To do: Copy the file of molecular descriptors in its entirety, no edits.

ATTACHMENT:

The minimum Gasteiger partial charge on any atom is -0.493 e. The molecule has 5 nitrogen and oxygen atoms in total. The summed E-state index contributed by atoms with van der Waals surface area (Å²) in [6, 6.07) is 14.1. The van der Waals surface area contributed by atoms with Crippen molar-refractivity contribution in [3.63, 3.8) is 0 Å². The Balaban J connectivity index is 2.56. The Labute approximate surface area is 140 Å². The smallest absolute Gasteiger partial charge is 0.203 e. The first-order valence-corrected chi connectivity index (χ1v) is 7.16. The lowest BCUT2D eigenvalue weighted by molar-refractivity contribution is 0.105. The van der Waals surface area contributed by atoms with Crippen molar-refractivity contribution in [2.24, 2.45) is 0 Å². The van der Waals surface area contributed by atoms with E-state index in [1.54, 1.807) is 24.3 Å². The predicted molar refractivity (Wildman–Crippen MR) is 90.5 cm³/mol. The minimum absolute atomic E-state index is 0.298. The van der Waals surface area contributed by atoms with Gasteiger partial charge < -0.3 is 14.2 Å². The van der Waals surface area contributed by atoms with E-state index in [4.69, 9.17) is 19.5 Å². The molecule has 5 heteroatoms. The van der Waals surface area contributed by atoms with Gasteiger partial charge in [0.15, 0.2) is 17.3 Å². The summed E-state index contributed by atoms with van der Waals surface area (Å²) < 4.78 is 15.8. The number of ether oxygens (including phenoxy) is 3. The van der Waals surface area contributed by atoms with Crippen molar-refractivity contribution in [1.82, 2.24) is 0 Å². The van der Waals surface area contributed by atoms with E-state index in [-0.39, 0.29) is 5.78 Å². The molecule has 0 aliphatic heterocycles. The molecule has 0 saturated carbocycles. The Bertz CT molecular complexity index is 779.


The minimum Gasteiger partial charge on any atom is -0.493 e. The molecule has 5 nitrogen and oxygen atoms in total. The summed E-state index contributed by atoms with van der Waals surface area (Å²) in [6, 6.07) is 14.1. The van der Waals surface area contributed by atoms with Crippen molar-refractivity contribution in [3.63, 3.8) is 0 Å². The Balaban J connectivity index is 2.56. The Labute approximate surface area is 140 Å². The smallest absolute Gasteiger partial charge is 0.203 e. The first-order valence-corrected chi connectivity index (χ1v) is 7.16. The lowest BCUT2D eigenvalue weighted by molar-refractivity contribution is 0.105. The van der Waals surface area contributed by atoms with Crippen molar-refractivity contribution in [2.24, 2.45) is 0 Å². The van der Waals surface area contributed by atoms with E-state index in [1.54, 1.807) is 24.3 Å². The predicted molar refractivity (Wildman–Crippen MR) is 90.5 cm³/mol. The minimum absolute atomic E-state index is 0.298. The van der Waals surface area contributed by atoms with Gasteiger partial charge < -0.3 is 14.2 Å². The van der Waals surface area contributed by atoms with E-state index in [4.69, 9.17) is 19.5 Å². The molecule has 5 heteroatoms. The van der Waals surface area contributed by atoms with Gasteiger partial charge in [0.15, 0.2) is 17.3 Å². The summed E-state index contributed by atoms with van der Waals surface area (Å²) < 4.78 is 15.8. The number of ether oxygens (including phenoxy) is 3. The van der Waals surface area contributed by atoms with Crippen molar-refractivity contribution in [1.82, 2.24) is 0 Å². The van der Waals surface area contributed by atoms with E-state index in [-0.39, 0.29) is 5.78 Å². The molecule has 0 aliphatic heterocycles. The molecule has 0 saturated carbocycles. The Bertz CT molecular complexity index is 779.